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US national grid targets net zero by 2050 – and calls for RNG to receive the same support as electricity


The America national grid has released a roadmap to achieve net zero by 2050, across its gas and electric power networks.

The ‘Net Zero by 2050 Plan’ builds on its recently announced Responsible Business Charter, which laid out the Company’s commitments to the environment, employees, customers, and communities.

The Charter set a series of targets to be achieved by 2030, including a 20% reduction in GHG emissions from the electricity and gas sold to customers.

RNG has a vital role in achieving net zero

Renewable Natural Gas (RNG) – biomethane – features large in the Net Zero by 2050 Plan. This states, “We will transition away from delivering traditional geologic natural gas to our customers to providing them with low- and zero-carbon renewable natural gas (RNG) and hydrogen.

“We will scale utilisation of RNG from sustainable biomass feedstocks (e.g., wastewater, landfills, food waste, livestock manure, and other), looking for the most readily scalable and affordable supplies for our customers.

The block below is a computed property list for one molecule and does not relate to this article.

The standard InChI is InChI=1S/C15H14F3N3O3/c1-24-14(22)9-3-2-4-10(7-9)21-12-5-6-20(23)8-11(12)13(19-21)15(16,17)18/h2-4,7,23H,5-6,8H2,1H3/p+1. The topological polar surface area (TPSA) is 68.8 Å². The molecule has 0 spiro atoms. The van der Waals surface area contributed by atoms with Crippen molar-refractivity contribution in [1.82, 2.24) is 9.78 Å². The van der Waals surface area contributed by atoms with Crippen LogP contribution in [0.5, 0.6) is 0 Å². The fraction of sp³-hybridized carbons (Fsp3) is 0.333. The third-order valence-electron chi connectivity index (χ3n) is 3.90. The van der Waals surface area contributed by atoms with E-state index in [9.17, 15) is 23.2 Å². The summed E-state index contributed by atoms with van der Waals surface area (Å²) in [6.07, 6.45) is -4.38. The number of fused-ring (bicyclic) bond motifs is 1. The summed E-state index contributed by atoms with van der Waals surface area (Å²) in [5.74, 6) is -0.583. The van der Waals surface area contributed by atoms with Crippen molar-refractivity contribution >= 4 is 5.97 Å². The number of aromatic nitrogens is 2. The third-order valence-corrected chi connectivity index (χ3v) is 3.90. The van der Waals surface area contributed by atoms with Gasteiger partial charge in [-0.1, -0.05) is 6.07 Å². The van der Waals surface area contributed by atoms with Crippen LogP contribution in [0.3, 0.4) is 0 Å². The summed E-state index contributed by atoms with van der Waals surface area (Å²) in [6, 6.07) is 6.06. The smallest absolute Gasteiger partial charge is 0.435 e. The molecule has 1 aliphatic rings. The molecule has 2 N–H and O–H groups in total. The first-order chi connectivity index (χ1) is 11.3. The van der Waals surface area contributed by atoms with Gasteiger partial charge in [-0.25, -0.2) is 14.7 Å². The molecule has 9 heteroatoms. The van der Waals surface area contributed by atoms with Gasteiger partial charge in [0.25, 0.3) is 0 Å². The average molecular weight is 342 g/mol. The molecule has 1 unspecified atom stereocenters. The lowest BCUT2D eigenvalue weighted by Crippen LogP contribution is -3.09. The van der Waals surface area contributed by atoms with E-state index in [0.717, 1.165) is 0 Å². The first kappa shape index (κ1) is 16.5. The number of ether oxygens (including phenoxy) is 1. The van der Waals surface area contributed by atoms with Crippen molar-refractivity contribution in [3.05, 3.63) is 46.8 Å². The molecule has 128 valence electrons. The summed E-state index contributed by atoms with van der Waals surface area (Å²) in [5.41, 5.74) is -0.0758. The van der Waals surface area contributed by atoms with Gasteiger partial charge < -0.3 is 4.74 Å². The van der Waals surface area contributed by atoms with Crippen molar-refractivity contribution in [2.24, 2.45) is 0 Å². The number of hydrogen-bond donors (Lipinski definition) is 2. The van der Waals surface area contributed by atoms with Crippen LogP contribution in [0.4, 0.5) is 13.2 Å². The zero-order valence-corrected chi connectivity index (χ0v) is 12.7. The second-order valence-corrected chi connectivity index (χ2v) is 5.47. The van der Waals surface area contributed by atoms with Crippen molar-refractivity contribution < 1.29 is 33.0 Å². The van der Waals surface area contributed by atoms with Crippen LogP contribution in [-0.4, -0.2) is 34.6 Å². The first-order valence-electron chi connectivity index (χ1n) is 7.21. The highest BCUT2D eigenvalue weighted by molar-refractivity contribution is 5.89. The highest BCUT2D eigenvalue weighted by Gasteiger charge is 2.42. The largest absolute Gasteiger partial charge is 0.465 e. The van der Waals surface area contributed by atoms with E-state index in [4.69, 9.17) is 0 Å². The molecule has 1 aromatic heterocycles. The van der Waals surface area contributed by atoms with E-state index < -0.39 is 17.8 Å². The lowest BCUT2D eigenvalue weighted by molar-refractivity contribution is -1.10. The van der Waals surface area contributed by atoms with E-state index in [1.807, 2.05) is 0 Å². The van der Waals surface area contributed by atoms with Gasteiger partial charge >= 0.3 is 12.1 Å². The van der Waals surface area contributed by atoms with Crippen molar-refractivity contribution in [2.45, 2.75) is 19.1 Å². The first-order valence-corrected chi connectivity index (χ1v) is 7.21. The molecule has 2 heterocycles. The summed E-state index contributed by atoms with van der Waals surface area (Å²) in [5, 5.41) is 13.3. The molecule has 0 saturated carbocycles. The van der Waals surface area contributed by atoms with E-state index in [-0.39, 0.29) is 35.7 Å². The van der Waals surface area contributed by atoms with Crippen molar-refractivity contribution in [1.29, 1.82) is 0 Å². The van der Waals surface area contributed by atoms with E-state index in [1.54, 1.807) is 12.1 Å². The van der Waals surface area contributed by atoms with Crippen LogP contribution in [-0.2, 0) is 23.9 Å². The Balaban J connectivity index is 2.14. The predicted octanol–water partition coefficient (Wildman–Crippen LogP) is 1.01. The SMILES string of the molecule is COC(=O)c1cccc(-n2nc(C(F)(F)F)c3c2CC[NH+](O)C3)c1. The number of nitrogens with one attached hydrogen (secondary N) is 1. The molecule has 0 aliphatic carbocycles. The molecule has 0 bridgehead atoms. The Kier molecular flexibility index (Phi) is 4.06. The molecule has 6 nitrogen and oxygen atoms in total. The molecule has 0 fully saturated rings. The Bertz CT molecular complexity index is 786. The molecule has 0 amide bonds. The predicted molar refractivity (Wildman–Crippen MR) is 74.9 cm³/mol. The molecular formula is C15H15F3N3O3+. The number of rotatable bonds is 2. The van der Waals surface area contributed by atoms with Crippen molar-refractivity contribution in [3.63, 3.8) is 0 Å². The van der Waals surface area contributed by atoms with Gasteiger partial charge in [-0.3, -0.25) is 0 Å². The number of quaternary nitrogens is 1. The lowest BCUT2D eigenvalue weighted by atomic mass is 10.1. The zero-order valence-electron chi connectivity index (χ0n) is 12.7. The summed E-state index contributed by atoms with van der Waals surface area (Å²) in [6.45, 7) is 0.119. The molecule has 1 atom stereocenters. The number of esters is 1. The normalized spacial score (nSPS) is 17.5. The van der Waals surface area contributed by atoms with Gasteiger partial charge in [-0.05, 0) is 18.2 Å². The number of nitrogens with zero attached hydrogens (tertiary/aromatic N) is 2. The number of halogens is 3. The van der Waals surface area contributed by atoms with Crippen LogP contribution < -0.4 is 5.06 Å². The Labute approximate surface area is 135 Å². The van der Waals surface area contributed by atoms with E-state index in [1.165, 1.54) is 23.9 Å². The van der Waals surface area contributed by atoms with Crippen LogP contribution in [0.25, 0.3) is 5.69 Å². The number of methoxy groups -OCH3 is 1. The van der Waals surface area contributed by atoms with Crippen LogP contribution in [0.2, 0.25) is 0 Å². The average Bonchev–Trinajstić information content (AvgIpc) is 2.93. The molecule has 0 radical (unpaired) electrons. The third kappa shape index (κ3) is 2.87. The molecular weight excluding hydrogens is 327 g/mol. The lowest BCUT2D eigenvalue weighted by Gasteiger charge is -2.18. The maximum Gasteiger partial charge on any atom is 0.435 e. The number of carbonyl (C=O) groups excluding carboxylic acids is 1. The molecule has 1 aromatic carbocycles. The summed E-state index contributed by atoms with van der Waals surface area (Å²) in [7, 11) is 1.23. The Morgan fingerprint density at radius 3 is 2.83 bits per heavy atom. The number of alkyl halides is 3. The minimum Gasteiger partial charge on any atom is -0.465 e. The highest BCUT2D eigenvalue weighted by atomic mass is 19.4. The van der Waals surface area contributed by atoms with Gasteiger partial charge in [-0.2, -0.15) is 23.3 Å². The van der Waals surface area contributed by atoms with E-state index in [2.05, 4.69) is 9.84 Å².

“We have successfully been injecting RNG into our gas system since 1981, and we believe that it is time for this renewable resource to get the same policy support and recognition as renewable electricity.”

Speaking at the launch of the plan on October 9, Badar Khan (pictured), President, National Grid US, said, “Our Net Zero by 2050 Plan outlines our approach to exploring a wide range of solutions until we can deliver the affordable, reliable clean energy future our customers want and deserve – no later than 2050.

“We don’t have all the answers yet, and the path to both increase renewable energy and decarbonise heat will be challenging. We believe our electric and gas networks have a vital role in helping achieve net zero emissions and our announcement is the beginning of a transformative journey for our business.”

The Company’s Net Zero by 2050 Plan identifies 10 key areas of focus:

  • Reducing demand through energy efficiency and demand response;
  • Decarbonising the gas network through the use of RNG and hydrogen;
  • Reducing methane emissions from our own gas network while working with the industry to reduce emissions through the entire value chain;
  • Integrating innovative technologies to decarbonise heat;
  • Interconnecting large scale renewables with a 21st century grid;
  • Enabling and optimising distributed generation;
  • Utilising storage;
  • Eliminating SF6 (sulphur hexafluoride) emissions;
  • Advancing clean transportation, and;
  • Investing in large scale carbon management.


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